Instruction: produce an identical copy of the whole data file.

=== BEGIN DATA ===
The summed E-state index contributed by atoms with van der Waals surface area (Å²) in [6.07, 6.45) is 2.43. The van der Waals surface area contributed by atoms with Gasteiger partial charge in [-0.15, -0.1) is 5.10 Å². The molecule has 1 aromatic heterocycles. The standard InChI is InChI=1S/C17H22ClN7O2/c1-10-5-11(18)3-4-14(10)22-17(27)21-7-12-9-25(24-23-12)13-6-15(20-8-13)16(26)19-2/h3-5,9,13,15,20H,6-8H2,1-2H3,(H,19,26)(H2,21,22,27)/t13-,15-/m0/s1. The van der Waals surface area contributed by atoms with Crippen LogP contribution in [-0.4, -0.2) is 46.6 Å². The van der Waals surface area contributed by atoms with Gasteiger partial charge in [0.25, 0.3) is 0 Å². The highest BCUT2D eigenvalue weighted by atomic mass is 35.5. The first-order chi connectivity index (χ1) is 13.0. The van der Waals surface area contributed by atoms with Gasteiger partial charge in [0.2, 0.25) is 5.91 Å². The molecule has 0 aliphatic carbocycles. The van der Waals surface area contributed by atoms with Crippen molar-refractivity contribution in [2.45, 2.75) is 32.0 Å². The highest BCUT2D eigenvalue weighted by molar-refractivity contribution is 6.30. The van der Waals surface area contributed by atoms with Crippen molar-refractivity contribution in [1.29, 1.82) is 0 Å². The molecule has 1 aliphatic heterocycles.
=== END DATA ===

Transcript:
The summed E-state index contributed by atoms with van der Waals surface area (Å²) in [6.07, 6.45) is 2.43. The van der Waals surface area contributed by atoms with Gasteiger partial charge in [-0.15, -0.1) is 5.10 Å². The molecule has 1 aromatic heterocycles. The standard InChI is InChI=1S/C17H22ClN7O2/c1-10-5-11(18)3-4-14(10)22-17(27)21-7-12-9-25(24-23-12)13-6-15(20-8-13)16(26)19-2/h3-5,9,13,15,20H,6-8H2,1-2H3,(H,19,26)(H2,21,22,27)/t13-,15-/m0/s1. The van der Waals surface area contributed by atoms with Crippen LogP contribution in [-0.4, -0.2) is 46.6 Å². The van der Waals surface area contributed by atoms with Gasteiger partial charge in [0.25, 0.3) is 0 Å². The highest BCUT2D eigenvalue weighted by atomic mass is 35.5. The first-order chi connectivity index (χ1) is 13.0. The van der Waals surface area contributed by atoms with Gasteiger partial charge in [0.2, 0.25) is 5.91 Å². The molecule has 0 aliphatic carbocycles. The van der Waals surface area contributed by atoms with Crippen molar-refractivity contribution in [2.45, 2.75) is 32.0 Å². The highest BCUT2D eigenvalue weighted by molar-refractivity contribution is 6.30. The van der Waals surface area contributed by atoms with Crippen molar-refractivity contribution in [1.29, 1.82) is 0 Å². The molecule has 1 aliphatic heterocycles.